Orientalism: From Napoleon to Game of Thrones

11.30 – 12.20

Sunday 4th April

In 1798 Napoleon invaded Egypt with two armies marching beside him. Alongside his regular army, he also took an army of 167 scholars or ‘savants’, whose task it was to document this new land, capturing not territory but the knowledge and essence of Egypt itself. To understand and know Egypt, to possess it intellectually, would aid in its military subjugation. The military invasion ultimately failed, but the scholarly invasion was successful beyond anyone’s expectations, giving rise to Western Orientalism – a way of seeing that imagines, emphasizes, exaggerates and distorts differences of other peoples and cultures, allowing the West to dominate and have authority over the East, or ‘Orient’.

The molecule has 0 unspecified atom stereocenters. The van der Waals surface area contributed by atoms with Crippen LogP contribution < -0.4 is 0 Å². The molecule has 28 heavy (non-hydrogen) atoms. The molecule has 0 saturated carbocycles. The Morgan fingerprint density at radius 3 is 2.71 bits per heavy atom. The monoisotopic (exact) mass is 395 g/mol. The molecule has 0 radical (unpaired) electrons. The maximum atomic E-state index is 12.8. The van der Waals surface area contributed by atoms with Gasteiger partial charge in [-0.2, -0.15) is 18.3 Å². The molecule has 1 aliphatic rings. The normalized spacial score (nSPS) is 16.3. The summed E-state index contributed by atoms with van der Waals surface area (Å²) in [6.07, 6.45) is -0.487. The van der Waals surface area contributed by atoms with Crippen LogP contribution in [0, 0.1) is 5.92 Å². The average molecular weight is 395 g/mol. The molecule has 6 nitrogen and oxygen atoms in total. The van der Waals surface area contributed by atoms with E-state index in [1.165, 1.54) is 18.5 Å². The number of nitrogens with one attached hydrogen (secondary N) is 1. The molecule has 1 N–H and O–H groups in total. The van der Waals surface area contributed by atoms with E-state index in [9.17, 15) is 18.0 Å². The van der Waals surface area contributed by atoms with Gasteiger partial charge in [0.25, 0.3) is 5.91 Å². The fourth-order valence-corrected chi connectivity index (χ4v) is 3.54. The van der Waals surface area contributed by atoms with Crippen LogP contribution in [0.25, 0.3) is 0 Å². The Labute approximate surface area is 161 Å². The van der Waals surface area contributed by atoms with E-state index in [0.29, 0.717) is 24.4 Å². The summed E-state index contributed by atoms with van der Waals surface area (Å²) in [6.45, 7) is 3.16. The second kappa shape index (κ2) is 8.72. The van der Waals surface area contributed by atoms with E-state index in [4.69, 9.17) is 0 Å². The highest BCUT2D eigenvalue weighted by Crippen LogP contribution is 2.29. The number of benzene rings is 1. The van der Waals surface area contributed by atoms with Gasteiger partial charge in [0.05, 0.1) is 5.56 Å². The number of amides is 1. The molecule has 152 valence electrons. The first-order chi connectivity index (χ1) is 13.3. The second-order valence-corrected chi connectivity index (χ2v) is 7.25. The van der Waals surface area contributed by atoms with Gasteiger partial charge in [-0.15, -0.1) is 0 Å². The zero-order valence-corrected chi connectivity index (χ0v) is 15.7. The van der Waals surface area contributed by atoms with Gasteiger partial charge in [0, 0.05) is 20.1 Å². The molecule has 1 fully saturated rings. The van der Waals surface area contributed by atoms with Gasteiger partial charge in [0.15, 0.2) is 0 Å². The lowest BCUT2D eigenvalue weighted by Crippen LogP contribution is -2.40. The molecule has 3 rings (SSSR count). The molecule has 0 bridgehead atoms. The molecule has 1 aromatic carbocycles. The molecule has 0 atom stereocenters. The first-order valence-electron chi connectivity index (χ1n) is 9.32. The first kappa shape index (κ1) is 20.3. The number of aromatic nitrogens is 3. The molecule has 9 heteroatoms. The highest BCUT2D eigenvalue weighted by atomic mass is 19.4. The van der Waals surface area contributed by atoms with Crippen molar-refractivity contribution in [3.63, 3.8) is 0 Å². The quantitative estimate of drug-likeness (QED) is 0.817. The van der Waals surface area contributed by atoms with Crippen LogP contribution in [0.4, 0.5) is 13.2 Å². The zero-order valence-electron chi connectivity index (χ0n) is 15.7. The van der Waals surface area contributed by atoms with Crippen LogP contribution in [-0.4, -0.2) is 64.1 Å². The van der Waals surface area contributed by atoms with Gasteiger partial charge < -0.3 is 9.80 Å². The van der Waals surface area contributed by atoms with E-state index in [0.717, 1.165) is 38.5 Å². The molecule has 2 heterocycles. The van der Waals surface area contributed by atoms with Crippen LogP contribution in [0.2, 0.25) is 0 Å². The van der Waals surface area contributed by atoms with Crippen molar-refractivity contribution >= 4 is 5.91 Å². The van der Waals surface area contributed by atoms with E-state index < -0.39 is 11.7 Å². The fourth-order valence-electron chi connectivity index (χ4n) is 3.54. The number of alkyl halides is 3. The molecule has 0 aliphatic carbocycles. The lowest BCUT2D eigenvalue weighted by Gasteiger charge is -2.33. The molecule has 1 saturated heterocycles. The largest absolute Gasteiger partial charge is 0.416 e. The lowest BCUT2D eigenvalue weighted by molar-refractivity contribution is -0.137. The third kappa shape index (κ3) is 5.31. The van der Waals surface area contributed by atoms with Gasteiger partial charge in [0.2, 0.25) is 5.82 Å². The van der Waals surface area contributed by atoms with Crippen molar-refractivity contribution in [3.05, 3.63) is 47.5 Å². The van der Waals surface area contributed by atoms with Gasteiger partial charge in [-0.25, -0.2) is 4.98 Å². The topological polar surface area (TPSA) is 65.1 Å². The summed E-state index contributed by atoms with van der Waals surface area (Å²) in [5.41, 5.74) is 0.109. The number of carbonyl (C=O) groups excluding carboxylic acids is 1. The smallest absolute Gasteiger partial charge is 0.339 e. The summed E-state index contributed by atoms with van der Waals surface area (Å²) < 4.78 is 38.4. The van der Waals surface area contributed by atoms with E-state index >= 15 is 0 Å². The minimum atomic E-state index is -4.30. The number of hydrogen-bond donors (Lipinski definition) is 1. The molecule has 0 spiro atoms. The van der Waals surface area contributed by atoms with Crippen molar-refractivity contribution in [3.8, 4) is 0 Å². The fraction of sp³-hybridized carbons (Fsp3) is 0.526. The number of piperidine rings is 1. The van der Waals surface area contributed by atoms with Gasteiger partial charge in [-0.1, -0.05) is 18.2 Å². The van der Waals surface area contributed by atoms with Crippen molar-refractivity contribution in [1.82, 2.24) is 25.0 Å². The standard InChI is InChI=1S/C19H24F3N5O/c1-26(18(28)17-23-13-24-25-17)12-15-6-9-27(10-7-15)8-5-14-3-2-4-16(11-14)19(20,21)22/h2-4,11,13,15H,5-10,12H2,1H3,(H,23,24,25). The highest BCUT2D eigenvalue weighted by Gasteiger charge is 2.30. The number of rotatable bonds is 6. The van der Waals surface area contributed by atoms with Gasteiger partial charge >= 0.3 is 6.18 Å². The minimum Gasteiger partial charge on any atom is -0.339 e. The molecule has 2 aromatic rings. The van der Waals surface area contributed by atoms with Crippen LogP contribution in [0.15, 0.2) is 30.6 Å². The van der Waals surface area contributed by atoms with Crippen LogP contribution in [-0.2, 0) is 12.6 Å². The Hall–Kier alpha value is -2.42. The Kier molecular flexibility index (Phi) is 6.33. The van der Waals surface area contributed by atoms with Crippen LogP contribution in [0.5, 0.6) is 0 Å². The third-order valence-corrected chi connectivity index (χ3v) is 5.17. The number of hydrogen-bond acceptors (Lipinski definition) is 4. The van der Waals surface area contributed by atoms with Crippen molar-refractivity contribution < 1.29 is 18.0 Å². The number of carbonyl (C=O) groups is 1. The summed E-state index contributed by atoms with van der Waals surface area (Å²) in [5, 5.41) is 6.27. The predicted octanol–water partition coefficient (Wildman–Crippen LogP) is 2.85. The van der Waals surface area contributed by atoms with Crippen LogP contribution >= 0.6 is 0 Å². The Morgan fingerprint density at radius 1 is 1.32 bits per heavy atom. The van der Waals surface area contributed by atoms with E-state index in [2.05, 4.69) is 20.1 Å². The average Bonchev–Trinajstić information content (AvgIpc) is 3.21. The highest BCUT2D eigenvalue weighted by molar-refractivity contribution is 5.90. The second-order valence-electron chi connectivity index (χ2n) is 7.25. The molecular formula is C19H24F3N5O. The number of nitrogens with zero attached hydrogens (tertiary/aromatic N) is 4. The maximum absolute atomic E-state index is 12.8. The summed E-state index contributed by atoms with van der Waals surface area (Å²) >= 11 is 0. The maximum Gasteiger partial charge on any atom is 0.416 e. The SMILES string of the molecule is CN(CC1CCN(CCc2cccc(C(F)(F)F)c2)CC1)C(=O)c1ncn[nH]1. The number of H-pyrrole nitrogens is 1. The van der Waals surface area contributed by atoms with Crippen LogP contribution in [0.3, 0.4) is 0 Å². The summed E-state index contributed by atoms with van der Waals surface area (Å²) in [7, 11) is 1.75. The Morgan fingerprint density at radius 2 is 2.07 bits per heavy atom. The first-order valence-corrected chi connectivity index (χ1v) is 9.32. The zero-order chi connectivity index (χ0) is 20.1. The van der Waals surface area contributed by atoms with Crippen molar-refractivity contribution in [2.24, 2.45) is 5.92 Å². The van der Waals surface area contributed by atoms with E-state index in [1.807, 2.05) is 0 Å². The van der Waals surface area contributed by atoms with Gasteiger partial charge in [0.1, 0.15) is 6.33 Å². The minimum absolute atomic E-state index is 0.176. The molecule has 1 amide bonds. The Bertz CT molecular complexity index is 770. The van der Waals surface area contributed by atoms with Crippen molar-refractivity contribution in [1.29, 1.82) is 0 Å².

In this thought-provoking talk, Dr Akil Awan charts the unsettling history of Orientalism – from 19th century depictions of the East as exotic, uncivilized, and yearning to be enlightened by Western rule; to the Iraq War and contemporary popular culture in films and TV drama such as 300, Game of Thrones and Aladdin.

Sunday and Weekend Pass holders will have access to this talk.



Event image kindly provided by the Mary Evans Picture Library